Southern Cross Seeks to Bring Eco-Friendly Wind Power to the Golden Triangle
Courtesy of the Dispatch
From left, Denton Gibbes, Cecil Brown and Brandon Presley. Courtesy Photos
Southern Cross Transmission (SCT) filed a petition with the Mississippi Public Service Commission on Tuesday formally proposing a route for the company’s 400-mile, 500-kilovolt wind energy line. The project would still need to be approved by the Public Service Commission to OK the project; there is currently no timeline for when such a vote might take place.
SCT has been in talks with landowners along a proposed route that runs from Texas, through Louisiana and Mississippi, terminating near Caladonia. The project is anticipated to have a total cost of about one billion dollars, according to an independent economic analysis Southern Cross commissioned back in December.
“It’s taken a little extra time because we’ve done a lot of interaction with landowners and we have worked to find an acceptable route,” Southern Cross spokesperson Denton Gibbes said. “It always takes a little time when you’re trying to do things right.”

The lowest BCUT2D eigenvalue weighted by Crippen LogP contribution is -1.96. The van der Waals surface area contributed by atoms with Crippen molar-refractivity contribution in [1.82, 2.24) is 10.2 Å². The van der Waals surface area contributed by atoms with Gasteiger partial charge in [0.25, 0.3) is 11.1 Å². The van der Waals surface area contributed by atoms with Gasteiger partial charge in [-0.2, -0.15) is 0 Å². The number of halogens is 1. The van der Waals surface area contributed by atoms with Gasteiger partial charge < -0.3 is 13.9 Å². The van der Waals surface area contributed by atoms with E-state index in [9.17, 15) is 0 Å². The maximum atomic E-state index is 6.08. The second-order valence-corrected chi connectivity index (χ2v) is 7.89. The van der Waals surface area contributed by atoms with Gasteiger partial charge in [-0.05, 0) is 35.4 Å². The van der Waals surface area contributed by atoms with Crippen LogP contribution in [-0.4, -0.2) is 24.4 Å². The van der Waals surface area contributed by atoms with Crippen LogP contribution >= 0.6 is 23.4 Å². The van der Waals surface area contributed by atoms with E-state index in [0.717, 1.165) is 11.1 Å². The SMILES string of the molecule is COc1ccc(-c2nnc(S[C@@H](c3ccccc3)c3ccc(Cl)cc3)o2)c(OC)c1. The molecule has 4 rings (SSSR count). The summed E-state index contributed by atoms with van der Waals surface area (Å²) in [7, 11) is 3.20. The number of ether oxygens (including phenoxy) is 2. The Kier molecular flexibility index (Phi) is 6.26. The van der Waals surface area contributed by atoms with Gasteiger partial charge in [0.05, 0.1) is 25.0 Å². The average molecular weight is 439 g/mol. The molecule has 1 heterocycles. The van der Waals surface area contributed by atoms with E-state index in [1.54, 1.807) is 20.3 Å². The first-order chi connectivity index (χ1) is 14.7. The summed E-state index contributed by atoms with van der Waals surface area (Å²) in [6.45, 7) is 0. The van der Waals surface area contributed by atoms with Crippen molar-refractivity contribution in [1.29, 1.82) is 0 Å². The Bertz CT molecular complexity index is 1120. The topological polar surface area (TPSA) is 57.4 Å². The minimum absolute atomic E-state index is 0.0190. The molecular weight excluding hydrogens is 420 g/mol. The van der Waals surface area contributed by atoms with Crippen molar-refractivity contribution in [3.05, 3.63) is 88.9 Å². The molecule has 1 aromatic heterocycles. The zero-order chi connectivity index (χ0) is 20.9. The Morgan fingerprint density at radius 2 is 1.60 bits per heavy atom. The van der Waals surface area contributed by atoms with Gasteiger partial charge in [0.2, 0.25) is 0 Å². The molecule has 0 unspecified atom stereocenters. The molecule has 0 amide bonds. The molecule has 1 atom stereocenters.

The proposed route enters the Golden Triangle in the western Oktibbeha County, then moves northeast into Clay County, and then north of West Point into Monroe County near Hamilton. Then it enters Lowndes County and ends at a converter station to be built near Caledonia.
The Eastern portion of the currently-proposed route, terminating near Caledonia
Gibbes went on to say that landowners along the potential route will soon receive letters from the company to let them know about the proposal, in order to give them time to sumbit any questions or objections they may have, and, eventually, to allow them to consider easements that would allow the project to take place.
Commissioner Cecil Brown said, “I think it’s an exciting project in general terms. . . It sounds like it will be good for the people in the state of Mississippi, but again I’ve got to look at the filings. We’ll probably have hearings on it. There may be some objectors. It can take a while to get through something like this.”
Until the project is approved, citizens can object by mailing letters with their reasons for intervening to PSC Executive Secretary Katherine Collier at P.O. Box 1174 in Jackson.
Public Service Commissioner for Mississippi’s Northern District Brandon Presley was unavailable for comment, but he has previously said that he would only support the project if the company built the converter station in Mississippi, if Mississippians have access to the power running through the transmission lines, and if Mississippi contractors are included in labor contracts.
“To me the trade-off is if you want to come in and do this, we’ll look at it, but you’ve got to meet a public interest burden,” Presley said in November. “The burden for that is what does the state of Mississippi — what do you get out of it? Are you just coming through our area or are we going to see development and real job growth?”